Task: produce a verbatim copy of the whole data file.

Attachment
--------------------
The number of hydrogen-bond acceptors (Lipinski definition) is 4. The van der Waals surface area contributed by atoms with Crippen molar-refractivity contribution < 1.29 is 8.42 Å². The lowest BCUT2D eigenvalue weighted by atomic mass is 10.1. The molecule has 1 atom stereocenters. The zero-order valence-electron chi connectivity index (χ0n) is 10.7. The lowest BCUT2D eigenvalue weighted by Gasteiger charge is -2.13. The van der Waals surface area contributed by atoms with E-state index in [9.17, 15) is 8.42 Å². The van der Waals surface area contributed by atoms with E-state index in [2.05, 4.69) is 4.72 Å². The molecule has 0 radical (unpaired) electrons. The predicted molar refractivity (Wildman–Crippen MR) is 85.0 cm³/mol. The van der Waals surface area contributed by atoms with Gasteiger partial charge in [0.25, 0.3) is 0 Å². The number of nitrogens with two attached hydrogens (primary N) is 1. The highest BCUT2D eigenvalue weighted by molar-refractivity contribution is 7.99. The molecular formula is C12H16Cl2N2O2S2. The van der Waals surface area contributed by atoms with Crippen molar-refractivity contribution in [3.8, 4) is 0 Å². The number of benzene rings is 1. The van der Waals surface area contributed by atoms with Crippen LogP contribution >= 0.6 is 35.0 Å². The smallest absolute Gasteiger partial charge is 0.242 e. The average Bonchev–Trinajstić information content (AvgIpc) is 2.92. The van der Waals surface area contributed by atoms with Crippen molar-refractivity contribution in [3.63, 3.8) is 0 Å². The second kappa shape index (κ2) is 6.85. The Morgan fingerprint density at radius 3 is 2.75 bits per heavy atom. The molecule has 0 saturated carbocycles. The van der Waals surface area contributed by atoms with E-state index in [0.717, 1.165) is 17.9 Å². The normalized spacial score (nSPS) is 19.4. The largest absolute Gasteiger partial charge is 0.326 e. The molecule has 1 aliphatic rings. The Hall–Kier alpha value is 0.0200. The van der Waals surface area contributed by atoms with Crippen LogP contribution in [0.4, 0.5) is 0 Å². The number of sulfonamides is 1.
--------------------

The number of hydrogen-bond acceptors (Lipinski definition) is 4. The van der Waals surface area contributed by atoms with Crippen molar-refractivity contribution < 1.29 is 8.42 Å². The lowest BCUT2D eigenvalue weighted by atomic mass is 10.1. The molecule has 1 atom stereocenters. The zero-order valence-electron chi connectivity index (χ0n) is 10.7. The lowest BCUT2D eigenvalue weighted by Gasteiger charge is -2.13. The van der Waals surface area contributed by atoms with E-state index in [9.17, 15) is 8.42 Å². The van der Waals surface area contributed by atoms with E-state index in [2.05, 4.69) is 4.72 Å². The molecule has 0 radical (unpaired) electrons. The predicted molar refractivity (Wildman–Crippen MR) is 85.0 cm³/mol. The van der Waals surface area contributed by atoms with Gasteiger partial charge in [0.25, 0.3) is 0 Å². The number of nitrogens with two attached hydrogens (primary N) is 1. The highest BCUT2D eigenvalue weighted by molar-refractivity contribution is 7.99. The molecular formula is C12H16Cl2N2O2S2. The van der Waals surface area contributed by atoms with Crippen molar-refractivity contribution in [3.8, 4) is 0 Å². The number of benzene rings is 1. The van der Waals surface area contributed by atoms with Crippen LogP contribution >= 0.6 is 35.0 Å². The smallest absolute Gasteiger partial charge is 0.242 e. The average Bonchev–Trinajstić information content (AvgIpc) is 2.92. The van der Waals surface area contributed by atoms with Crippen molar-refractivity contribution in [3.63, 3.8) is 0 Å². The second kappa shape index (κ2) is 6.85. The Morgan fingerprint density at radius 3 is 2.75 bits per heavy atom. The molecule has 0 saturated carbocycles. The van der Waals surface area contributed by atoms with E-state index in [0.717, 1.165) is 17.9 Å². The normalized spacial score (nSPS) is 19.4. The largest absolute Gasteiger partial charge is 0.326 e. The molecule has 1 aliphatic rings. The Hall–Kier alpha value is 0.0200. The van der Waals surface area contributed by atoms with Crippen LogP contribution in [0.4, 0.5) is 0 Å². The number of sulfonamides is 1.